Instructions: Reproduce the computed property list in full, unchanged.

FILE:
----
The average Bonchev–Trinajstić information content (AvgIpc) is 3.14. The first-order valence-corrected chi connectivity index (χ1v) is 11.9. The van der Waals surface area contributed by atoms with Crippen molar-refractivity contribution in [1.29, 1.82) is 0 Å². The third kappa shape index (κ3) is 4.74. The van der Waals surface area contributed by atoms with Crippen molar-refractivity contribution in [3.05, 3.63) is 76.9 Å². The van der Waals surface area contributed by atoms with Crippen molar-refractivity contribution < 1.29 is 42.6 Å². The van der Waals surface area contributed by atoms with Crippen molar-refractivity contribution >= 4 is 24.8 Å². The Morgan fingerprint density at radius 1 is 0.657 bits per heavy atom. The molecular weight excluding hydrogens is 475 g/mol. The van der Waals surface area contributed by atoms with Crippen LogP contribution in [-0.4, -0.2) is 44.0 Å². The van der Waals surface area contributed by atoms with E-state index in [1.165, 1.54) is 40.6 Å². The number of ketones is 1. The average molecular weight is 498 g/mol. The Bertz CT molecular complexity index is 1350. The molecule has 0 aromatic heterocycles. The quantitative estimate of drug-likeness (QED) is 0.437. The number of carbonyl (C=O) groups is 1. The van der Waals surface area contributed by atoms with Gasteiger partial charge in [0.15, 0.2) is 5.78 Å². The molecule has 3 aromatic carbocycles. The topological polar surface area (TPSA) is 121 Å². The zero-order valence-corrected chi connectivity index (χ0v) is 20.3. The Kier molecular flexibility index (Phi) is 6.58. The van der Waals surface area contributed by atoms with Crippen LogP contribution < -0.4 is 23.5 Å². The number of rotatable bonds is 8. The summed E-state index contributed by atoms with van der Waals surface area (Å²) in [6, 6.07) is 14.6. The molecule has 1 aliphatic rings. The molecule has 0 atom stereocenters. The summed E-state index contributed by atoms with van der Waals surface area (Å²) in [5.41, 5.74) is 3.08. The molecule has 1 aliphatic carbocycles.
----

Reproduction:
The average Bonchev–Trinajstić information content (AvgIpc) is 3.14. The first-order valence-corrected chi connectivity index (χ1v) is 11.9. The van der Waals surface area contributed by atoms with Crippen molar-refractivity contribution in [1.29, 1.82) is 0 Å². The third kappa shape index (κ3) is 4.74. The van der Waals surface area contributed by atoms with Crippen molar-refractivity contribution in [3.05, 3.63) is 76.9 Å². The van der Waals surface area contributed by atoms with Crippen molar-refractivity contribution < 1.29 is 42.6 Å². The van der Waals surface area contributed by atoms with Crippen molar-refractivity contribution >= 4 is 24.8 Å². The Morgan fingerprint density at radius 1 is 0.657 bits per heavy atom. The molecular weight excluding hydrogens is 475 g/mol. The van der Waals surface area contributed by atoms with Crippen LogP contribution in [-0.4, -0.2) is 44.0 Å². The van der Waals surface area contributed by atoms with E-state index in [1.165, 1.54) is 40.6 Å². The number of ketones is 1. The average molecular weight is 498 g/mol. The Bertz CT molecular complexity index is 1350. The molecule has 0 aromatic heterocycles. The quantitative estimate of drug-likeness (QED) is 0.437. The number of carbonyl (C=O) groups is 1. The van der Waals surface area contributed by atoms with Gasteiger partial charge in [0.15, 0.2) is 5.78 Å². The molecule has 3 aromatic carbocycles. The topological polar surface area (TPSA) is 121 Å². The zero-order valence-corrected chi connectivity index (χ0v) is 20.3. The Kier molecular flexibility index (Phi) is 6.58. The van der Waals surface area contributed by atoms with Crippen LogP contribution < -0.4 is 23.5 Å². The number of rotatable bonds is 8. The summed E-state index contributed by atoms with van der Waals surface area (Å²) in [6, 6.07) is 14.6. The molecule has 1 aliphatic rings. The molecule has 0 atom stereocenters. The summed E-state index contributed by atoms with van der Waals surface area (Å²) in [5.41, 5.74) is 3.08. The molecule has 1 aliphatic carbocycles.